Time and again, Pakistan has steadfastly supported our country’s cause at the UNHCR. No doubt this year, too, their diplomats will work tirelessly to assist our country.

We extend a warm welcome to Mr Imran Khan, the Prime Minister of Pakistan. He is a truly inspirational individual who was undoubtedly an excellent cricketer. Since retirement from cricket, he has decided to get involved in politics, and after several years of patiently building up his support base, he won the last parliamentary elections. I hope that just as much as he galvanized Sri Lankan cricketers, his political journey would act as a catalyst for people like Kumar Sangakkara and Mahela Jayawardene to get involved in politics. Cricket has been called a “gentleman’s game.” Whilst politics is far from it!.

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Covid-19 health rules disregarded at entertainment venues?



Believe me, seeing certain videos, on social media, depicting action, on the dance floor, at some of these entertainment venues, got me wondering whether this Coronavirus pandemic is REAL!

To those having a good time, at these particular venues, and, I guess, the management, as well, what the world is experiencing now doesn’t seem to be their concerned.

Obviously, such irresponsible behaviour could create more problems for those who are battling to halt the spread of Covid-19, and the new viriant of Covid, in our part of the world.

The videos, on display, on social media, show certain venues, packed to capacity – with hardly anyone wearing a mask, and social distancing…only a dream..

How can one think of social distancing while gyrating, on a dance floor, that is over crowded!

If this trend continues, it wouldn’t be a surprise if Coronavirus makes its presence felt…at such venues.

And, then, what happens to the entertainment scene, and those involved in this field, especially the musicians? No work, whatsoever!

Lots of countries have closed nightclubs, and venues, where people gather, in order to curtail the spread of this deadly virus that has already claimed the lives of thousands.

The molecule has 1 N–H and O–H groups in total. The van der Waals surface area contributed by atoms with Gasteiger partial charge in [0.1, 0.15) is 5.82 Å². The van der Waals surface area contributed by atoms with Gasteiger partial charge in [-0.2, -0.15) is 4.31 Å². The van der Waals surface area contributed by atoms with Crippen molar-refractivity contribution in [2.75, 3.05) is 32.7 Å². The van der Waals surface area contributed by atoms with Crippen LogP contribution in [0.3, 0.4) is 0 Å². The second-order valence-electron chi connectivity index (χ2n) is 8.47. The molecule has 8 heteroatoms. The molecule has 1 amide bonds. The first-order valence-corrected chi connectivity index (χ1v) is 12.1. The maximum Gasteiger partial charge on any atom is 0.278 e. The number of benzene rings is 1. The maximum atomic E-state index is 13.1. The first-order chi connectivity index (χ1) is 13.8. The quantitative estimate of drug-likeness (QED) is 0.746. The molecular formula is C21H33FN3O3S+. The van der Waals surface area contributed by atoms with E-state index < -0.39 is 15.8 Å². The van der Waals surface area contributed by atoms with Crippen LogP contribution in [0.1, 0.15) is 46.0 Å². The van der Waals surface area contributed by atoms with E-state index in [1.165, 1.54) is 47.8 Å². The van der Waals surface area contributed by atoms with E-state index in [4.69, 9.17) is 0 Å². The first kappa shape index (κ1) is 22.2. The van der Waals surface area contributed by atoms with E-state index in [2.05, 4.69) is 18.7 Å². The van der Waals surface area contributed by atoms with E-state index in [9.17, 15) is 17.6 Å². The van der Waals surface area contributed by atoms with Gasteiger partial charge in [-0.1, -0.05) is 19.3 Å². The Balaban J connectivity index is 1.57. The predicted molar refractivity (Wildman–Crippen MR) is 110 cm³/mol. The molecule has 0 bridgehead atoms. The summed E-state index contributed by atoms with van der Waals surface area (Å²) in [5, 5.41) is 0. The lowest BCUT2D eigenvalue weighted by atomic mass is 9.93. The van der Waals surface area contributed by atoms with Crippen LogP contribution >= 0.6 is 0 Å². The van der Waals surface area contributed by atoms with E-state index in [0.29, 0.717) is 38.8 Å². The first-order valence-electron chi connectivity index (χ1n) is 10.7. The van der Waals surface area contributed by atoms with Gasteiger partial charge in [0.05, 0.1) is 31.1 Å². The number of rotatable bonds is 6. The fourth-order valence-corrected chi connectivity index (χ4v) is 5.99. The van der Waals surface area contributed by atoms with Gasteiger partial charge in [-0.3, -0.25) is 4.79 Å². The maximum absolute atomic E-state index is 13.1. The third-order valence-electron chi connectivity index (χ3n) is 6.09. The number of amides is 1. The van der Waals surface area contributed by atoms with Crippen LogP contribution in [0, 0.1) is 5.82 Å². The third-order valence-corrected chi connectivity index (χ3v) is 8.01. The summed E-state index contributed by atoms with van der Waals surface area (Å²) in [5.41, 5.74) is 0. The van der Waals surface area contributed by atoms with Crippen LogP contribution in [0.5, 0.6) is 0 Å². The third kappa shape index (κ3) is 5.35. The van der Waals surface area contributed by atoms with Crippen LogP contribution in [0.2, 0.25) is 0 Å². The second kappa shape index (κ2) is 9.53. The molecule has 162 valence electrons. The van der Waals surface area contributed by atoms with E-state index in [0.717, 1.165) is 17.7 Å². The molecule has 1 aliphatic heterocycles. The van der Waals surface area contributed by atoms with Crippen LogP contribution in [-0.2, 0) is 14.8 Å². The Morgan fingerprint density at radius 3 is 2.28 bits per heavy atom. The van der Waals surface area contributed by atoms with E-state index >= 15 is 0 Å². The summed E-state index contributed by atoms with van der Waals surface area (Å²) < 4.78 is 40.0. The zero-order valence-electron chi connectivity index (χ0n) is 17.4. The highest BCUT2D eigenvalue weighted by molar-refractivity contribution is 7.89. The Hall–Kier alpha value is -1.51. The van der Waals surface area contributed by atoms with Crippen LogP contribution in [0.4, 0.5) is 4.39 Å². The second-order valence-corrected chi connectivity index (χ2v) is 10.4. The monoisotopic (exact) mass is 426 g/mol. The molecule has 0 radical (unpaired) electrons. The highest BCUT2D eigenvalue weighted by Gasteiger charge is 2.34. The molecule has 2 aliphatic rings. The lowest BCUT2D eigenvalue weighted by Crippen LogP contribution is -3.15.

Thailand did it and the country is still having lots of restrictions, where entertainment is concerned, and that is probably the reason why Thailand has been able to control the spread of the Coronavirus.

With a population of over 69 million, they have had (so far), a little over 25,000 cases, and 83 deaths, while we, with a population of around 21 million, have over 80,000 cases, and more than 450 deaths.

I’m not saying we should do away with entertainment – totally – but we need to follow a format, connected with the ‘new normal,’ where masks and social distancing are mandatory requirements at these venues. And, dancing, I believe, should be banned, at least temporarily, as one can’t maintain the required social distance, while on the dance floor, especially after drinks.

Police spokesman DIG Ajith Rohana keeps emphasising, on TV, radio, and in the newspapers, the need to adhere to the health regulations, now in force, and that those who fail to do so would be penalised.

He has also stated that plainclothes officers would move around to apprehend such offenders.

Perhaps, he should instruct his officers to pay surprise visits to some of these entertainment venues.

He would certainly have more than a bus load of offenders to be whisked off for PCR/Rapid Antigen tests!

I need to quote what Dr. H.T. Wickremasinghe said in his article, published in The Island of Tuesday, February 16th, 2021:

“…let me conclude, while emphasising the need to continue our general public health measures, such as wearing masks, social distancing, and avoiding crowded gatherings, to reduce the risk of contact with an infected person.

“There is no science to beat common sense.”

But…do some of our folks have this thing called COMMON SENSE!